Lignin is the second most abundant biomass component on earth and is the major byproduct in the pulp and paper industry. Despite its interesting chemical structure, most lignin is today simply combusted for generation of process heat and power.
The structure of lignin is built by phenolic compounds, so it can be used as an alternative resource for the production of aromatic hydrocarbons. These might be used as feedstock for the production of plastics, synthetic rubbers and many more. Unfortunately, due to its complex structure, it is up to date infeasible to convert lignin by means of chemical and biochemical processes to valuable chemicals. But pyrolysis of lignin offers a chance for thermochemical conversion into valuable products. By heating the lignin to temperatures of 500-700°C – under the absence of oxygen – the molecules are being cracked to produce aromatics rich pyrolysis oil.
The aim of this research is to optimize the lignin pyrolysis. The energy for the reaction shall therefore be obtained by combustion of the by-products coke and permanent gases. The heat will be transported via the circulating bed material. Both reactions shall be integrated in one process to avoid heat loss. Furthermore, it is presumable that the yield of aromatic hydrocarbons will be increased by the reduction of the coke loading in the bed material.
To investigate the pyrolysis process a circulating fluidized bed riser 2 m in height and 80 mm in diameter is used. The lignin is fed pneumatically by nitrogen into the reactor, where it is pyrolyzed. The bed can be fluidized with nitrogen and/or steam. The solids are recirculated by a primary cyclone back into the riser. Char and ash are further separated by a secondary cyclone, before the hot vapors are quenched in a scrubber operated with a washing liquid like water, isoparaffin or sodium hydroxide. The gases leave the scrubber with temperatures below 90°C, before any residues are combusted.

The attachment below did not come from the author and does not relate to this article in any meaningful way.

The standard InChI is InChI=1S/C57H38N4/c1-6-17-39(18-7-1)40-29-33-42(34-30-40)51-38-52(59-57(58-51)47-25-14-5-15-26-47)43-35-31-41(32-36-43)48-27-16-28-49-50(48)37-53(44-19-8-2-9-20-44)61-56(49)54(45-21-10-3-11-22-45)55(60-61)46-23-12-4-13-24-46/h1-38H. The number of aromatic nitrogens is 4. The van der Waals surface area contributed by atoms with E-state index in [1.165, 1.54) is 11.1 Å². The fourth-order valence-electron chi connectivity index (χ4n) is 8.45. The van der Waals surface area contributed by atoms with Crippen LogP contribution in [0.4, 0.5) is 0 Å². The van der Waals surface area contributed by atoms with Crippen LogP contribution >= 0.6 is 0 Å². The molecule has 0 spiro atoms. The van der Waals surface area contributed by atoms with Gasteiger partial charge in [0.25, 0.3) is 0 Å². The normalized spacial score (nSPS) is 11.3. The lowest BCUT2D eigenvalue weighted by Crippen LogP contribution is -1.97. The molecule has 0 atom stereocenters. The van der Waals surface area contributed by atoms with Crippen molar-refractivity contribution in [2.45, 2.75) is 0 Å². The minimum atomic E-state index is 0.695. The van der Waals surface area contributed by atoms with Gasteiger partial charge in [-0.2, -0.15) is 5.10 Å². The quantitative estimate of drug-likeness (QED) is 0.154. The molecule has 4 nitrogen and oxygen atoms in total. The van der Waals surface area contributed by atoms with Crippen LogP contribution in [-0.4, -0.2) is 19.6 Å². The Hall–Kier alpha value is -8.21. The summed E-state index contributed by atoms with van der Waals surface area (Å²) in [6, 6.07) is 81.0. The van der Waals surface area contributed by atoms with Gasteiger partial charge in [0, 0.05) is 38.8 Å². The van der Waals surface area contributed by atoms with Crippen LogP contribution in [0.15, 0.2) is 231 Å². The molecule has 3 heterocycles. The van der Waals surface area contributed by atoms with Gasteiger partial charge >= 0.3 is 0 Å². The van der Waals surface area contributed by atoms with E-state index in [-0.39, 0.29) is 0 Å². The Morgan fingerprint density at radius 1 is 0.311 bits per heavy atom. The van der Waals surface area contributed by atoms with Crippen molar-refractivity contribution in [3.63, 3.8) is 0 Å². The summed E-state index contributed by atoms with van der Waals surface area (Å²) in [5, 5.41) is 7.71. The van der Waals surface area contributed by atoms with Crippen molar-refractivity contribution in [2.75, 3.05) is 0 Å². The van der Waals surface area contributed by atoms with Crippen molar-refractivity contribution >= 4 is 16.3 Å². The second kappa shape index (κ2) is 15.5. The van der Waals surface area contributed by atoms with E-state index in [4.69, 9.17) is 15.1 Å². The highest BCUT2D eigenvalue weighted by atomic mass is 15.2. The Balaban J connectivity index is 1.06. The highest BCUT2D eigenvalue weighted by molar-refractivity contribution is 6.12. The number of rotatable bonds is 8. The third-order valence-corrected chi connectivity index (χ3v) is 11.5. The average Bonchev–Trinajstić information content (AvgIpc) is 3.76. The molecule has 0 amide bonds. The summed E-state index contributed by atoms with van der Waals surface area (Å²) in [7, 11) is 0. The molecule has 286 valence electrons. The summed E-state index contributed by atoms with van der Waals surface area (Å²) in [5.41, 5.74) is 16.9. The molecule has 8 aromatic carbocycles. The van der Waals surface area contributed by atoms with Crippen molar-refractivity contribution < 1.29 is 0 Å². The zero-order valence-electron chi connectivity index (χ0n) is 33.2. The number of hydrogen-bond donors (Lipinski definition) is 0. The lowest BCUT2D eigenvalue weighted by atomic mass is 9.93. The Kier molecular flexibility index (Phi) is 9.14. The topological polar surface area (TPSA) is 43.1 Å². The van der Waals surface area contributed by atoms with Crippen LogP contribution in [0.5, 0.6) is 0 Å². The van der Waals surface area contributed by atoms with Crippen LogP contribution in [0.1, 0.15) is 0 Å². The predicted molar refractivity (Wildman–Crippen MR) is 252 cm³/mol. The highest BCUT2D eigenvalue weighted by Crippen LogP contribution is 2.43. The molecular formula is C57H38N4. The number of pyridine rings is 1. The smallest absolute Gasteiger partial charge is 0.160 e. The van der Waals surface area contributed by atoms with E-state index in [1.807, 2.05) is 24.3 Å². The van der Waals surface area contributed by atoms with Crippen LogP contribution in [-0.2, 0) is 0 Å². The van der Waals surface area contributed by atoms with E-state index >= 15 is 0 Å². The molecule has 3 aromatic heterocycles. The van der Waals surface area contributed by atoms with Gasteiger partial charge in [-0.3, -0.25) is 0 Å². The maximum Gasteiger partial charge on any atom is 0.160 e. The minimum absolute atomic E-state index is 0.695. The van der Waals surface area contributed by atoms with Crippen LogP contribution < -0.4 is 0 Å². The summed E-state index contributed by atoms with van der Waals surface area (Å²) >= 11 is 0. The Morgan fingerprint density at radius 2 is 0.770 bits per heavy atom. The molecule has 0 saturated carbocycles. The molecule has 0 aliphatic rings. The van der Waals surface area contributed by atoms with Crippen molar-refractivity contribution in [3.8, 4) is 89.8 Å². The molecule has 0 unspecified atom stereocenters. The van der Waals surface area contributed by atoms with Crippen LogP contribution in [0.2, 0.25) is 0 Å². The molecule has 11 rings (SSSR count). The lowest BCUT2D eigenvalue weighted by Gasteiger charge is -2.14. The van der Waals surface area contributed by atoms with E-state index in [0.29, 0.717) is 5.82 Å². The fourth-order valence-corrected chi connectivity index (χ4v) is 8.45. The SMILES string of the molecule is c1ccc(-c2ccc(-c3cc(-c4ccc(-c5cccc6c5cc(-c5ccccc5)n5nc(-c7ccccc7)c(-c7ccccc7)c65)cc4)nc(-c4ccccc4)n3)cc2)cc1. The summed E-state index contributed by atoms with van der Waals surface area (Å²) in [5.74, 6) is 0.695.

The gas composition is continuously monitored behind the scrubber and side stream samples can be taken just before the scrubber to obtain information about the oil composition and with regard to the influence of operation time. The oil of both the side stream sampling as well as the scrubber sump are analyzed by gas chromatography (GC) and gel permeation chromatography (GPC) for oligomeric substances. Char samples are studied to investigate composition, particle size distribution, sorption properties and yield.
Additionally to the investigation of the experimental process, the pyrolysis process is modeled in the Aspen Custom Modeler®. A general model for scale up of the whole process is to be obtained. Through combination of the pyrolysis reactor model with other processes like a model for the combustion reactor used for regeneration of the bed material and the cyclone an overall process model is to be realized.
Franck M., Hartge E.-U., Heinrich S., Lorenz B., Werther J. (2011). Energetic Optimization of the Lignin Pyrolysis for the Production of Aromatic Hydrocarbons. Proc. of 10th Int. Conf. on Circ. Fluid. Beds&Fluidiz. Techn.
Franck M., Hartge E.-U., Heinrich S., Werther J., Eidam P., Fortmann I., Meier D. (2012). Gewinnung von Phenolen aus Lignin durch Flash-Pyrolyse in einer zirkulierenden Wirbelschicht (ZWS) - Prozessentwicklung und Produktanalytik. In Beiträge zur DGMK-Fachbereichstagung "Konversion von Biomassen“.
Franck M., Hartge E.-U., Heinrich S., Werther J., Meier D. (2014). Lignin Pyrolysis in a Circulating Fluidized Bed – Influence of Temperature and Char Formation on Bed Material. Proc. of 11th Int. Conf. on Fluidized Bed Techn.
• Thünen Institute of Wood Research
• Institute of Thermal Separation Processes, Hamburg University of Technology
• Institute of Environmental Technology and Energy Economics, Hamburg University of Technology
• tesa SE
• Sigmar Mothes Hochdrucktechnik GmbH